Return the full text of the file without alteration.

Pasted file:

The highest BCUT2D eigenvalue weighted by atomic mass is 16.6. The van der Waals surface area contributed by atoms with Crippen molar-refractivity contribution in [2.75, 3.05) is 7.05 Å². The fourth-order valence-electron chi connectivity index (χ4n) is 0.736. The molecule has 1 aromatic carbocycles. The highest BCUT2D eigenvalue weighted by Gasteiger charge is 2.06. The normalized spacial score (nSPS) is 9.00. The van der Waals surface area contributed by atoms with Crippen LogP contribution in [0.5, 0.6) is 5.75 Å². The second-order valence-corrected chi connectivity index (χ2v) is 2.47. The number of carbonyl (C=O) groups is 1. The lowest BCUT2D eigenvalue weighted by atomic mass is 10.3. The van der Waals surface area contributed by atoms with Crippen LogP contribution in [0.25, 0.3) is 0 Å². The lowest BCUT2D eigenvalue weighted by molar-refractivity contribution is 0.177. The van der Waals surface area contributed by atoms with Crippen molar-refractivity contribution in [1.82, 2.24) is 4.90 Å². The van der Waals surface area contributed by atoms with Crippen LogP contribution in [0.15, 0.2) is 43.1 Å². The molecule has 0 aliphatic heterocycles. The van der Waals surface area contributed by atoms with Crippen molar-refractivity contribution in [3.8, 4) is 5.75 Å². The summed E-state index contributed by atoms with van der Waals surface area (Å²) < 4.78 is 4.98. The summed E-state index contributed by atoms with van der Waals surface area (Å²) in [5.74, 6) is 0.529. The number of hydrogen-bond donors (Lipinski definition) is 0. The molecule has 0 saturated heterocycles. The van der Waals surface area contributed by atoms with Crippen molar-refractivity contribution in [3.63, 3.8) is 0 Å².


The highest BCUT2D eigenvalue weighted by atomic mass is 16.6. The van der Waals surface area contributed by atoms with Crippen molar-refractivity contribution in [2.75, 3.05) is 7.05 Å². The fourth-order valence-electron chi connectivity index (χ4n) is 0.736. The molecule has 1 aromatic carbocycles. The highest BCUT2D eigenvalue weighted by Gasteiger charge is 2.06. The normalized spacial score (nSPS) is 9.00. The van der Waals surface area contributed by atoms with Crippen LogP contribution in [0.5, 0.6) is 5.75 Å². The second-order valence-corrected chi connectivity index (χ2v) is 2.47. The number of carbonyl (C=O) groups is 1. The lowest BCUT2D eigenvalue weighted by atomic mass is 10.3. The van der Waals surface area contributed by atoms with Crippen LogP contribution in [0.25, 0.3) is 0 Å². The lowest BCUT2D eigenvalue weighted by molar-refractivity contribution is 0.177. The van der Waals surface area contributed by atoms with Crippen molar-refractivity contribution in [1.82, 2.24) is 4.90 Å². The van der Waals surface area contributed by atoms with Crippen LogP contribution in [0.15, 0.2) is 43.1 Å². The molecule has 0 aliphatic heterocycles. The van der Waals surface area contributed by atoms with Crippen molar-refractivity contribution in [3.8, 4) is 5.75 Å². The summed E-state index contributed by atoms with van der Waals surface area (Å²) < 4.78 is 4.98. The summed E-state index contributed by atoms with van der Waals surface area (Å²) in [5.74, 6) is 0.529. The number of hydrogen-bond donors (Lipinski definition) is 0. The molecule has 0 saturated heterocycles. The van der Waals surface area contributed by atoms with Crippen molar-refractivity contribution in [3.63, 3.8) is 0 Å².